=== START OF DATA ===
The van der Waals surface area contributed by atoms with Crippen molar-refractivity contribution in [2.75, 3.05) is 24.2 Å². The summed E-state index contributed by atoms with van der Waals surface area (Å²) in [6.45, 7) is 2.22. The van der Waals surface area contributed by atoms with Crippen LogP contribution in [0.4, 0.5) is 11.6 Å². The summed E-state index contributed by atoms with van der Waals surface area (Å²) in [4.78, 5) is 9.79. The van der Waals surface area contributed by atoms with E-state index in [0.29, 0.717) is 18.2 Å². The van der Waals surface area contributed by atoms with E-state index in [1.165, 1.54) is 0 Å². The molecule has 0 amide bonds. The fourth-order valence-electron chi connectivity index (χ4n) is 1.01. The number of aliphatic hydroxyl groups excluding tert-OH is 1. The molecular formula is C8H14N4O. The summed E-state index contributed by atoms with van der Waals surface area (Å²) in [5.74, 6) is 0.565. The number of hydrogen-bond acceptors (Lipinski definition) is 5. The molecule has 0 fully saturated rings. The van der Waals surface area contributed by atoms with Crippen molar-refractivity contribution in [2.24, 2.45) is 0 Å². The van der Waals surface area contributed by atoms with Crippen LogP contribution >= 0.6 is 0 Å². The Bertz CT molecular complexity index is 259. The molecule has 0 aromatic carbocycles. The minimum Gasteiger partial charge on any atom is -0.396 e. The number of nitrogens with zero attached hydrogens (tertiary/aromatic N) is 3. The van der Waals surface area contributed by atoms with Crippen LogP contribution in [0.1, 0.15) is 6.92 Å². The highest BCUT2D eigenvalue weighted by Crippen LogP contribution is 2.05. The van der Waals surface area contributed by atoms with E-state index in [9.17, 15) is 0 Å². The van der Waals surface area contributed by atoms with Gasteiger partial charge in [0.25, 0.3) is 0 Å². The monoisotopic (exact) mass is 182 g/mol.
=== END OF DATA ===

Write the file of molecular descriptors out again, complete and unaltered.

The van der Waals surface area contributed by atoms with Crippen molar-refractivity contribution in [2.75, 3.05) is 24.2 Å². The summed E-state index contributed by atoms with van der Waals surface area (Å²) in [6.45, 7) is 2.22. The van der Waals surface area contributed by atoms with Crippen LogP contribution in [0.4, 0.5) is 11.6 Å². The summed E-state index contributed by atoms with van der Waals surface area (Å²) in [4.78, 5) is 9.79. The van der Waals surface area contributed by atoms with E-state index in [0.29, 0.717) is 18.2 Å². The van der Waals surface area contributed by atoms with E-state index in [1.165, 1.54) is 0 Å². The molecule has 0 amide bonds. The fourth-order valence-electron chi connectivity index (χ4n) is 1.01. The number of aliphatic hydroxyl groups excluding tert-OH is 1. The molecular formula is C8H14N4O. The summed E-state index contributed by atoms with van der Waals surface area (Å²) in [5.74, 6) is 0.565. The number of hydrogen-bond acceptors (Lipinski definition) is 5. The molecule has 0 fully saturated rings. The van der Waals surface area contributed by atoms with Crippen molar-refractivity contribution in [2.24, 2.45) is 0 Å². The van der Waals surface area contributed by atoms with Crippen LogP contribution >= 0.6 is 0 Å². The Bertz CT molecular complexity index is 259. The molecule has 0 aromatic carbocycles. The minimum Gasteiger partial charge on any atom is -0.396 e. The number of nitrogens with zero attached hydrogens (tertiary/aromatic N) is 3. The van der Waals surface area contributed by atoms with Crippen LogP contribution in [0.1, 0.15) is 6.92 Å². The highest BCUT2D eigenvalue weighted by Crippen LogP contribution is 2.05. The van der Waals surface area contributed by atoms with E-state index in [9.17, 15) is 0 Å². The van der Waals surface area contributed by atoms with Gasteiger partial charge in [0.25, 0.3) is 0 Å². The monoisotopic (exact) mass is 182 g/mol.